Any name. having two Christian names would he keyed in by the first initial, for instance. J. .llV. JI-l. would all he keyed on the J trail in same initials key. In a very large index. say one. ha ring more than 20,000 names the same terminal letter key is adopted also in a similar manner to the same initials key Suppose in tracing a name the search passes to the terminal letter, and on arriving at the line indicated for the terminal letter the name is another name (a. different surname but with the same tertrail: I
of a nr 3 For t'ltill'ltttsr; it is preterahlc that no vowels (except the cross-reference" vowel) should he used in any key. lt is hetter to use the next ccnsenant instead.
Owing to one radix entry frequently serv ing for many names. it will he found that in an index having several hundred entries in each section. only a few consonants are required to he entered in each cross reference division of radix key. and these are written in. with necessary line numher only. as they arise.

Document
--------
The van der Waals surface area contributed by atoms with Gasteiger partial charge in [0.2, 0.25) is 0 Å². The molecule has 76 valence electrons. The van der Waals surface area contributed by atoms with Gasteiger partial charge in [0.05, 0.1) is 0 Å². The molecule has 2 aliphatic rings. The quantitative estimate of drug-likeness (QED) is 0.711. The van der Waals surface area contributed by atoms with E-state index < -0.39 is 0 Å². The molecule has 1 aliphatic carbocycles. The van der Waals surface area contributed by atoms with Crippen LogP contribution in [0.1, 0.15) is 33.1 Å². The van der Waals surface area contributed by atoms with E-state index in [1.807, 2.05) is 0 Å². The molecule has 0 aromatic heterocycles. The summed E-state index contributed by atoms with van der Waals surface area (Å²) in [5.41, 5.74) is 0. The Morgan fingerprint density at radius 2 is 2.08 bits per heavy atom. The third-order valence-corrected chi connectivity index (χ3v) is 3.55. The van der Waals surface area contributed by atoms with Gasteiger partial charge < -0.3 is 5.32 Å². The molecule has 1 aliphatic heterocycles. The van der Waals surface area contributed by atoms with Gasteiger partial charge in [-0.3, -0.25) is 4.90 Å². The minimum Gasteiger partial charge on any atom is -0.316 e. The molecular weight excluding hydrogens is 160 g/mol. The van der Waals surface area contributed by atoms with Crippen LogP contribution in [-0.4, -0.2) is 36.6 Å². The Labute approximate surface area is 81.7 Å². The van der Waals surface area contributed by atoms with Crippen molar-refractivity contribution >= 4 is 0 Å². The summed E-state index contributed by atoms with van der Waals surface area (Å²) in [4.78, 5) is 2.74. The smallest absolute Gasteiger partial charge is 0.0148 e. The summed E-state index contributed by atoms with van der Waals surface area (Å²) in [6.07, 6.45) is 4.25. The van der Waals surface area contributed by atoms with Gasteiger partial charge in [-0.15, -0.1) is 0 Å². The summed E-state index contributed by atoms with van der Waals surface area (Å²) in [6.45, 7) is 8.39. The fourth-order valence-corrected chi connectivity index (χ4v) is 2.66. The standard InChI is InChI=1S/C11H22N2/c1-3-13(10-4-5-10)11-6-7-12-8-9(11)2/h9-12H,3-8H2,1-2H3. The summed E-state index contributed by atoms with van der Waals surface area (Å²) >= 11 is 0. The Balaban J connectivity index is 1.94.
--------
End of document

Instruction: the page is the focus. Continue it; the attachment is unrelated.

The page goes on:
For words of less than l or 5 letters. some modification of method is necessary. For instance note llcap line numhered 40 Fig. 2 which through having a second and may he useless vowel. has only three letters llep which fall into the system. 'lheret'ore in the radix key an arbitrary sign. (for instance a star sec space (8. Fig. 3) agreeing with e and p may he used to indicate that no third consonant is availahle to enter with line number. sign is adopted rather than leave a hlank as a sign readily catches the eye when searching for a word requiring that sign. and the accidental omission of a letter from any radix entry would indicate error. and not mislead. The same applies more or less to the name ot llart entered on line 54 Fig. *2: where this is entered at some point after a name. with same radix such as Hartley. line '24, Fig. 1. it will re seen that all the consonants of l-lart are alreadv in Hartley and used for it in radix and to add another t in the terminal letter key against Hartley alphabet as shown in Figs. 3, 4, and This is serviceable for short names, such as llea see line 55 Fig. 3, and nil spaces in Figs. 5. l. and 5 (see 10, Fig. I). In this name is no consonant to form the radix cross reference. therefore llea" is entered up or indicated in the nil space. Other names which will not otherwise fall into the radix system are entered in an exceplions space. word having no vowel (except index vowel) would be placed here, also names such as ll. L. Company" \Yords in the nil and exceptions s iaceshardly ever have more than 3 or t letters, and are rare of necessity. They may be written in full for clearness.